University of Massachusetts at Boston
Graduate College of Education
Critical & Creative Thinking Program
Evaluation of Educational Change
Instructor: Peter Taylor, Critical & Creative Thinking Program
Office: Wheatley 2nd flr 143.09 (near Counseling & School Psychology)
Class: M 4-6.30, in McC 2-628C
Office/phone call hours: M 1.40-3.40 by sign up or by arrangement.
Course Website: http://www.faculty.umb.edu/pjt/693-06.html
General email: Emails sent to email@example.com go to everyone in the
E-clippings: Clippings from the internet sent to firstname.lastname@example.org
will be archived for all to read at
This course covers techniques for and critical thinking about the evaluation of
changes in educational practices and policies in schools, organizations, and
informal contexts. Topics include quantitative and qualitative methods for
design and analysis, participatory design of practices and policies,
institutional learning, the wider reception or discounting of evaluations, and
selected case studies, including those arising from semester-long student
COURSE DESCRIPTION for Spring 2006
Theme: Cycles and epicycles of Action Research
First note that in this course "educational change" is construed broadly to include organizational change, training, and personal development, as well as
curricular and school change.
This course builds on the question: "If you have good ideas how do you get others to adopt and/or adapt them?" (in other words, how do you build a "constituency" around your idea). This concern can lead you into evaluating how good the ideas actually are (with respect to objectives you formulate) so you can demonstrate this to others. It can also lead you to work with others to develop the idea so it becomes theirs as well and thus something they're invested in. In any case, the first person in your constituency is yourself!
To prepare you for such work, class activities introduce tools for group facilitation, participatory planning, reflective practice, and systematic evaluation. We do all this within a framework of "Cycles and epicycles of Action Research."
PREREQUISITES: CrCrTh601 and 602, or permission of instructor.
For CCT students, this course is best taken in your third last semester (before
the Practicum and Synthesis).
ACCOMMODATIONS: Sections 504 and the Americans with Disabilities Act of
1990 offer guidelines for curriculum modifications and adaptations for students
with documented disabilities. If applicable, students may obtain adaptation
recommendations from the Ross Center (287-7430). The student must present
these recommendations to each professor within a reasonable period, preferably
by the end of the Drop/Add period.
Students are advised to retain a copy of this syllabus in personal files for
use when applying for certification, licensure, or transfer credit.
This syllabus is subject to change, but workload expectations will not be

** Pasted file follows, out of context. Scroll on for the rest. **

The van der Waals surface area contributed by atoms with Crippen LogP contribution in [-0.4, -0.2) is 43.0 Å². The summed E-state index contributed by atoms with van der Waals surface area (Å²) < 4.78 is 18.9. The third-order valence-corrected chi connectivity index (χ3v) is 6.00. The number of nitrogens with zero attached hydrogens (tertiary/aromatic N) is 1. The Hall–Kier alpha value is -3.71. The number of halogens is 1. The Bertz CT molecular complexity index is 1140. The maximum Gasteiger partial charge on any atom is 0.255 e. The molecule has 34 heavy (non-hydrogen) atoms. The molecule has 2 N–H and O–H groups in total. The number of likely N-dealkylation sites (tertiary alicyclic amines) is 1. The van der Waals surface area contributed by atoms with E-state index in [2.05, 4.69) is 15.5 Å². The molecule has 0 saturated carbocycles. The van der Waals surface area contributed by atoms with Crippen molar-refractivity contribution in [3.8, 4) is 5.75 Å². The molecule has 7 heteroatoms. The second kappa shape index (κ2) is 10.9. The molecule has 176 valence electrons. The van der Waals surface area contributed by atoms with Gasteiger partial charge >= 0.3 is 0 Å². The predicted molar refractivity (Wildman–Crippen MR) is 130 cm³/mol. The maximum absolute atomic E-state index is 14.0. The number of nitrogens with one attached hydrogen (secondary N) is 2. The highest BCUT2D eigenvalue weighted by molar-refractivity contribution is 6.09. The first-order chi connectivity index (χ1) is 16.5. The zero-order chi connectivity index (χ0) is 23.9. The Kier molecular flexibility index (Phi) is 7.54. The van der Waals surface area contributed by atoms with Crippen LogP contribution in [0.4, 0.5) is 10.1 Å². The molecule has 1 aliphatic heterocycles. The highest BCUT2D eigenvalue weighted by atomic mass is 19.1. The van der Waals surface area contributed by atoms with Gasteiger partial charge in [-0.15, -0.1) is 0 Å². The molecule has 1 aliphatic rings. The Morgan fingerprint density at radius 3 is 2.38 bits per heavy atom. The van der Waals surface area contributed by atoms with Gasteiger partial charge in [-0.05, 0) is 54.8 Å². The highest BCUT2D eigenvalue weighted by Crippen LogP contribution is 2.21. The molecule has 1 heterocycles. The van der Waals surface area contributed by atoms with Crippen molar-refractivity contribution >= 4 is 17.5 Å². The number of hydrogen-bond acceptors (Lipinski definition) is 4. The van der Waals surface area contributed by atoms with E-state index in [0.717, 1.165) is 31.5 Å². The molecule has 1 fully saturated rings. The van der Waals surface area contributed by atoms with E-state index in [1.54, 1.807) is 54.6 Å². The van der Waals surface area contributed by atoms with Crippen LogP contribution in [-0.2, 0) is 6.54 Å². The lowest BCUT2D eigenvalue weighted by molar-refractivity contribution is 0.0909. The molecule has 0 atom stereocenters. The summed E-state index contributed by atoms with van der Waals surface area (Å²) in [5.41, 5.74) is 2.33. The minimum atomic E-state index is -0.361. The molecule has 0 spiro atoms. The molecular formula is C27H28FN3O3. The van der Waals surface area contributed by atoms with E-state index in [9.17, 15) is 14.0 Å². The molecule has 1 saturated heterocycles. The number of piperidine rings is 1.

increased after the semester starts. (Version 3 May. '06)
SECTIONS TO FOLLOW IN SYLLABUS
TEXTS and MATERIALS
Calhoun, E. F. (1994). How to Use Action Research in the Self-Renewing
School. Alexandria, VA: ASCD.
Schmuck, R. (1997). Practical Action Research for Change. Arlington
Heights, IL: Skylight. (used copies available via amazon.com)
Readings for the course consist primarily of individual articles and book chapters. Most of these can be downloaded from the Healey Library's Electronic Reserves (marked ERes on the syllabus, docutek.lib.umb.edu/ (path: Electronic reserves and Course Materials | select cct693, enter password provided by instructor) or e-journals).
Recommended: portable storage (e.g., zip disk or flash drives), synchronization & bibliographic
software. (For more info see http://www.cct.umb.edu/competencies.html)
Additional materials linked to the course website include:
Notes on Teaching/Learning Interactions (including guidelines for assignments and links to previous students' work)
Rubrics (for course as a whole & for individual assignments), including
Objectives for Thoughtful and Responsive Educators
Handouts, some non-copyrighted Readings and other Resources, and examples of
student reports from previous classes. (If link doesn't work for a handout that you need, notify the instructor.
More detail about the assignments, expectations, and rationale is
provided in the Notes on Teaching/Learning Interactions and Rubrics (see links above) and in handouts that will be linked to this website. (Alert the instructor if a link does not work to a handout you need.)
Written assignments and presentations (2/3 of grade)
A. Action Research assignments (four) and Evaluation Clock assignment
B. Design Project: Design an Action Research Process related to a change or intervention in
a specific classroom, workplace or personal teaching/learning practice, an
educational policy, an educational institution, or a social policy. Your design should include how you will evaluate the existing situation, how you would
facilitate the reflective and/or collaborative process in which a constituency shapes a
change or intervention, and how you would evaluate the outcome with a view to expanding further the constituency for adopting/adapting the change or intervention. (If you actually carry out some of the design, that will deepen the project, but it is not required.)
A sequence of 5 assignments is required--initial
description, notes on research and planning, work-in-progress presentation,
complete draft report, and final (1500-2500 words) report.
Participation and contribution to the class process (1/3 of grade)
C. Building learning community through prepared participation and
attendance at class meetings (=13 items)
D. Personal/Professional Development (PD) Workbook submitted for perusal
before week 7 (with worksheet in week 7) & at the end of the semester (=2
E. Minimum of two in-office or phone conferences on your assignments, PD
workbook, and project -- one before mid-semester break; the other before week
10 (=2 items)
F. Peer commentary on another student's draft report (with copy submitted to
PT or included in PD workbook)
G. Assignment Check-list maintained by student and submitted week 12
H. Process Review on the development of your work, included with your PD
Workbook at end-of-semester perusal.
SCHEDULE OF CLASSES
Class 1 (1/23) Introductions